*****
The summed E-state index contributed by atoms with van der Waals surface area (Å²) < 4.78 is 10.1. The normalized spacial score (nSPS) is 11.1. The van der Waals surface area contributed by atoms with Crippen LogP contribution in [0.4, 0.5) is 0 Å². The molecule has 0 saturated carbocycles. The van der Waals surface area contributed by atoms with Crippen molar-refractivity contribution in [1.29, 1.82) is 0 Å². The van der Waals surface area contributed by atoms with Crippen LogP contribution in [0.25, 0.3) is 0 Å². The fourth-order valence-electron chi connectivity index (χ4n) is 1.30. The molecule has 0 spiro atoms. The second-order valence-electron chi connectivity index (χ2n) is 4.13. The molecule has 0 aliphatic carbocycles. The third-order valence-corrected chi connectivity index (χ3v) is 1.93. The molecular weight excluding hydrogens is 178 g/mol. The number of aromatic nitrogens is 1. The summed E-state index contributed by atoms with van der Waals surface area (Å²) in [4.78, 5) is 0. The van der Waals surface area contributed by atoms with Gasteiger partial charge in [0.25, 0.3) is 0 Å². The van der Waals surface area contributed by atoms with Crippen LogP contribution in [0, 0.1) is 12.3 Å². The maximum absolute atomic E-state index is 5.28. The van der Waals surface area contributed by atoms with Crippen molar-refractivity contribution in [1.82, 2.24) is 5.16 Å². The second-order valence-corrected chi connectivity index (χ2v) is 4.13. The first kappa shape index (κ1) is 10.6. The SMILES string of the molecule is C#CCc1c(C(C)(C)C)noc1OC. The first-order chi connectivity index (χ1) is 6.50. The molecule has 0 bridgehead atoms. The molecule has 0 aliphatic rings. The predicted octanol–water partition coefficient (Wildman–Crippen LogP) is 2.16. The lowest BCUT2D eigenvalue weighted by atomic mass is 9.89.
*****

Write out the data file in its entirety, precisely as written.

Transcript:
The summed E-state index contributed by atoms with van der Waals surface area (Å²) < 4.78 is 10.1. The normalized spacial score (nSPS) is 11.1. The van der Waals surface area contributed by atoms with Crippen LogP contribution in [0.4, 0.5) is 0 Å². The molecule has 0 saturated carbocycles. The van der Waals surface area contributed by atoms with Crippen molar-refractivity contribution in [1.29, 1.82) is 0 Å². The van der Waals surface area contributed by atoms with Crippen LogP contribution in [0.25, 0.3) is 0 Å². The fourth-order valence-electron chi connectivity index (χ4n) is 1.30. The molecule has 0 spiro atoms. The second-order valence-electron chi connectivity index (χ2n) is 4.13. The molecule has 0 aliphatic carbocycles. The third-order valence-corrected chi connectivity index (χ3v) is 1.93. The molecular weight excluding hydrogens is 178 g/mol. The number of aromatic nitrogens is 1. The summed E-state index contributed by atoms with van der Waals surface area (Å²) in [4.78, 5) is 0. The van der Waals surface area contributed by atoms with Gasteiger partial charge in [0.25, 0.3) is 0 Å². The van der Waals surface area contributed by atoms with Crippen LogP contribution in [0, 0.1) is 12.3 Å². The maximum absolute atomic E-state index is 5.28. The van der Waals surface area contributed by atoms with Crippen molar-refractivity contribution in [1.82, 2.24) is 5.16 Å². The second-order valence-corrected chi connectivity index (χ2v) is 4.13. The first kappa shape index (κ1) is 10.6. The SMILES string of the molecule is C#CCc1c(C(C)(C)C)noc1OC. The first-order chi connectivity index (χ1) is 6.50. The molecule has 0 bridgehead atoms. The molecule has 0 aliphatic rings. The predicted octanol–water partition coefficient (Wildman–Crippen LogP) is 2.16. The lowest BCUT2D eigenvalue weighted by atomic mass is 9.89.